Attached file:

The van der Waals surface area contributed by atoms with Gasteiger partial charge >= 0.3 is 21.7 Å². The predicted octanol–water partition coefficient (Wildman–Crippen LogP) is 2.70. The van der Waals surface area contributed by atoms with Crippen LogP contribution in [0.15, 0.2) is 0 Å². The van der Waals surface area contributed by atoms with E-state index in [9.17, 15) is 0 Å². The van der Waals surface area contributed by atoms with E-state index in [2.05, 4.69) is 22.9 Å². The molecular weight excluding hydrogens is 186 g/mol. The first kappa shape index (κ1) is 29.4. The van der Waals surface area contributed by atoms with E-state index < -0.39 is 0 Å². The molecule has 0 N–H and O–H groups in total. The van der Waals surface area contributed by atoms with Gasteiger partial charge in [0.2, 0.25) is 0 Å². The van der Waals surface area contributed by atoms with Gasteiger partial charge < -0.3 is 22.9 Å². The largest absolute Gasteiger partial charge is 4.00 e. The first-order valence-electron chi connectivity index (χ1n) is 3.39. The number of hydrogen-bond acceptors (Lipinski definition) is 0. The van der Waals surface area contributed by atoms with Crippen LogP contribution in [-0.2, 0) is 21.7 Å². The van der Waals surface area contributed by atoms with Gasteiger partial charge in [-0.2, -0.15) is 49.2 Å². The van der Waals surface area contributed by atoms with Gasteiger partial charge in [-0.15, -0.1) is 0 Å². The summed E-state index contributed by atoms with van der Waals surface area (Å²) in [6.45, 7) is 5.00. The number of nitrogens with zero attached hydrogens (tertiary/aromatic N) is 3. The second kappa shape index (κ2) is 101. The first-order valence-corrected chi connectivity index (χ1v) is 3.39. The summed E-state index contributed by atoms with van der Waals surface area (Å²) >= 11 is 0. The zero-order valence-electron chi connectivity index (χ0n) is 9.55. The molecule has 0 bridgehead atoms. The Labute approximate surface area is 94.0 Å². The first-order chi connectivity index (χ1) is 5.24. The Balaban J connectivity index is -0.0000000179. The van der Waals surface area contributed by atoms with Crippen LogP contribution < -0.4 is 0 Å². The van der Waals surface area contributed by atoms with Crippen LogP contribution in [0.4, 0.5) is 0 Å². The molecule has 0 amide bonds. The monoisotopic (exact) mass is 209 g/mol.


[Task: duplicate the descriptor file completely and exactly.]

The van der Waals surface area contributed by atoms with Gasteiger partial charge >= 0.3 is 21.7 Å². The predicted octanol–water partition coefficient (Wildman–Crippen LogP) is 2.70. The van der Waals surface area contributed by atoms with Crippen LogP contribution in [0.15, 0.2) is 0 Å². The van der Waals surface area contributed by atoms with E-state index in [9.17, 15) is 0 Å². The van der Waals surface area contributed by atoms with E-state index in [2.05, 4.69) is 22.9 Å². The molecular weight excluding hydrogens is 186 g/mol. The first kappa shape index (κ1) is 29.4. The van der Waals surface area contributed by atoms with E-state index < -0.39 is 0 Å². The molecule has 0 N–H and O–H groups in total. The van der Waals surface area contributed by atoms with Gasteiger partial charge in [0.2, 0.25) is 0 Å². The van der Waals surface area contributed by atoms with Gasteiger partial charge < -0.3 is 22.9 Å². The largest absolute Gasteiger partial charge is 4.00 e. The first-order valence-electron chi connectivity index (χ1n) is 3.39. The number of hydrogen-bond acceptors (Lipinski definition) is 0. The van der Waals surface area contributed by atoms with Crippen LogP contribution in [-0.2, 0) is 21.7 Å². The van der Waals surface area contributed by atoms with Gasteiger partial charge in [-0.2, -0.15) is 49.2 Å². The van der Waals surface area contributed by atoms with Gasteiger partial charge in [-0.15, -0.1) is 0 Å². The summed E-state index contributed by atoms with van der Waals surface area (Å²) in [6.45, 7) is 5.00. The number of nitrogens with zero attached hydrogens (tertiary/aromatic N) is 3. The second kappa shape index (κ2) is 101. The first-order valence-corrected chi connectivity index (χ1v) is 3.39. The summed E-state index contributed by atoms with van der Waals surface area (Å²) >= 11 is 0. The zero-order valence-electron chi connectivity index (χ0n) is 9.55. The molecule has 0 bridgehead atoms. The Labute approximate surface area is 94.0 Å². The first-order chi connectivity index (χ1) is 5.24. The Balaban J connectivity index is -0.0000000179. The van der Waals surface area contributed by atoms with Crippen LogP contribution < -0.4 is 0 Å². The van der Waals surface area contributed by atoms with Crippen LogP contribution in [0.4, 0.5) is 0 Å². The molecule has 0 amide bonds. The monoisotopic (exact) mass is 209 g/mol.